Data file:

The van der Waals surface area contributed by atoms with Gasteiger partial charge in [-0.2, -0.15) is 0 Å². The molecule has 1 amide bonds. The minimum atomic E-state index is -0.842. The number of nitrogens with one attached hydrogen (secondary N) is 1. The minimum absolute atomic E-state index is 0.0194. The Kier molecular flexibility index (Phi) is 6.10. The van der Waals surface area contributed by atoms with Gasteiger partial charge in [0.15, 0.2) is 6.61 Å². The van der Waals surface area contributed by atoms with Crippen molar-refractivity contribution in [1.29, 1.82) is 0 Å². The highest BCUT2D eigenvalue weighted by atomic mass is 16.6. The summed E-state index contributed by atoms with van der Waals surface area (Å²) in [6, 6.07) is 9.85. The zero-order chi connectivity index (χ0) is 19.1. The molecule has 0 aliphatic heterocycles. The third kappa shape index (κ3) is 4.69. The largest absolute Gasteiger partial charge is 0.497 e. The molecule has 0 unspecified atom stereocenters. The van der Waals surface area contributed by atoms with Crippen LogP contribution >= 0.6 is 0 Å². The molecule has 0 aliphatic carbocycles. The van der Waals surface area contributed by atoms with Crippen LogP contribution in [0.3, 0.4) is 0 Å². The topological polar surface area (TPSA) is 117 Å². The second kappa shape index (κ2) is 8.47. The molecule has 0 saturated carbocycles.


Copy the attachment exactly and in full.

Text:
The van der Waals surface area contributed by atoms with Gasteiger partial charge in [-0.2, -0.15) is 0 Å². The molecule has 1 amide bonds. The minimum atomic E-state index is -0.842. The number of nitrogens with one attached hydrogen (secondary N) is 1. The minimum absolute atomic E-state index is 0.0194. The Kier molecular flexibility index (Phi) is 6.10. The van der Waals surface area contributed by atoms with Gasteiger partial charge in [0.15, 0.2) is 6.61 Å². The van der Waals surface area contributed by atoms with Crippen molar-refractivity contribution in [1.29, 1.82) is 0 Å². The highest BCUT2D eigenvalue weighted by atomic mass is 16.6. The summed E-state index contributed by atoms with van der Waals surface area (Å²) in [6, 6.07) is 9.85. The zero-order chi connectivity index (χ0) is 19.1. The molecule has 0 aliphatic heterocycles. The third kappa shape index (κ3) is 4.69. The largest absolute Gasteiger partial charge is 0.497 e. The molecule has 0 unspecified atom stereocenters. The van der Waals surface area contributed by atoms with Crippen LogP contribution >= 0.6 is 0 Å². The molecule has 0 aliphatic carbocycles. The van der Waals surface area contributed by atoms with Crippen LogP contribution in [0.3, 0.4) is 0 Å². The topological polar surface area (TPSA) is 117 Å². The second kappa shape index (κ2) is 8.47. The molecule has 0 saturated carbocycles.